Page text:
NICE/LYON, France (Reuters) - French voters handed power to a young, untested president a month ago, some hoping he can reboot the country, others simply judging that his far-right opponent was a worse prospect.
Damien Canizares, who runs a butcher’s shop with his son in the Mediterranean coastal city of Nice, holds neither of those views.
Matching what a third of voters did in the May 7 presidential election, he will put the name of the candidate representing the National Front (FN) and its leader Marine Le Pen in his parliamentary voting envelope on Sunday.
Le Pen rejects the closer European ties, the embrace of globalisation, and the liberalised rules for businesses that centrist President Emmanuel Macron says can bring prosperity.
She does advocate tax cuts for companies, but she would also tax imports, restrict trade, protect workers rights, and close borders to migrants to keep jobs in France and combat Islamist militant attacks.
For voters like Canizares, she is a conduit for anger, and will be again on Sunday.
“(Macron’s) a young president, and there’s plenty of hope, but sadly nothing will change. Nothing. Because if you don’t change the mentality of people, you change nothing. It’s the people who need to change, not the president, sadly,” he told Reuters.
“I’ll vote Marine, because, sadly I am angry, and if she doesn’t make it, I don’t care, because I’m angry.”
The 58 year-old -- who says he left school at 13 to start a life of hard work -- believes no government can fix his main concerns.
These are the high tax and social charges he says prevent people from enjoying the fruits of their labour, and the fear of more attacks like the truck rampage that killed 86 people on the promenade 100 metres (yards) from his shop last summer.
Le Pen may well get elected as a lawmaker in the northern constituency she is fighting - but Canizares is right to doubt her chances of having a significant force in parliament.
Opinion polls show her first round vote nationally will be below a fifth, while electoral pacts among the other parties aimed at keeping FN candidates out could keep a party that won only two seats in 2012 but hoped for many more this time in single figures.
GIVING HOPE A CHANCE
Despite anger from voters like Canizares, poll surveys show Macron’s new centrist party and its allies will wind up with a thumping majority in the 577 seat National Assembly. Some predict the biggest since Charles De Gaulle’s conservatives won over 80 percent of seats in 1968.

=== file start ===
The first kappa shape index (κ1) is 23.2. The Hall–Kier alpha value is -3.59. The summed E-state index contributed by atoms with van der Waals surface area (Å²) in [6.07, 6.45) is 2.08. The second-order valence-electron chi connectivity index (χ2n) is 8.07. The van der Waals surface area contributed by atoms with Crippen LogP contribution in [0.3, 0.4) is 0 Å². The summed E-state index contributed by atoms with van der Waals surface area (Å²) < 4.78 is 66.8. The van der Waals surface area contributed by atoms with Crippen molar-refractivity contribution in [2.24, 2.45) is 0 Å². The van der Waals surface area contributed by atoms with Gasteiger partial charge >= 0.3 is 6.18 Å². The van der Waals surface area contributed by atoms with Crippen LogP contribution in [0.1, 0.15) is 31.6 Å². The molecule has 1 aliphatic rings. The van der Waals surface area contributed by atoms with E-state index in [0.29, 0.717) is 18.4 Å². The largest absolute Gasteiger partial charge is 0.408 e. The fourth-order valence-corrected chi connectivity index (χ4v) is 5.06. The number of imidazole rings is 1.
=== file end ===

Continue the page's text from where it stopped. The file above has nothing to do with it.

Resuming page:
Stay-at-home father of three Jerome Busson Girie is among those who want that outcome for Macron’s Republic on the March (LREM) party.
At 39, he is the new president’s age, and is on the hunt for a job in a country where unemployment sits around 10 percent.
Macron says he can get that rate down to seven with measures including a corporation tax cut, limits on layoff costs, and more flexible working hours.
“If all goes according to plan he can quickly give businesses back their confidence,” Busson Girie told Reuters at his home in Genas, near France’s third largest city, Lyon.
“The big ones yes, but also the small ones, which all too often hesitate to hire people.”
The former financial controller also favours Macron’s plans for special educational investments in depressed areas and investment in training aimed at sectors that face a skills shortages.
The hope is tinged with caution, however.
Florence Lapica, 42, a general practice doctor in Soucieu-en-Jarrest, another Lyon satellite town, is concerned about France’s creaking public healthcare system, and says it is “too early to tell” whether Macron’s plan to invest 5 billion euros there will go to the right places.
For some, though, it is just a question of giving Macron a shot.
Back on the south coast, Patrick Macquerel is willing to give the new president the benefit of the doubt.
“It all offers hope,” he said from his newspaper kiosk in Marseille.
“You have to go with the flow of the presidential election and give this new government a chance to apply its reforms.”
Additional reporting by Jean-Paul Pelissier in Marseille; Writing by Andrew Callus Editing by Jeremy Gaunt
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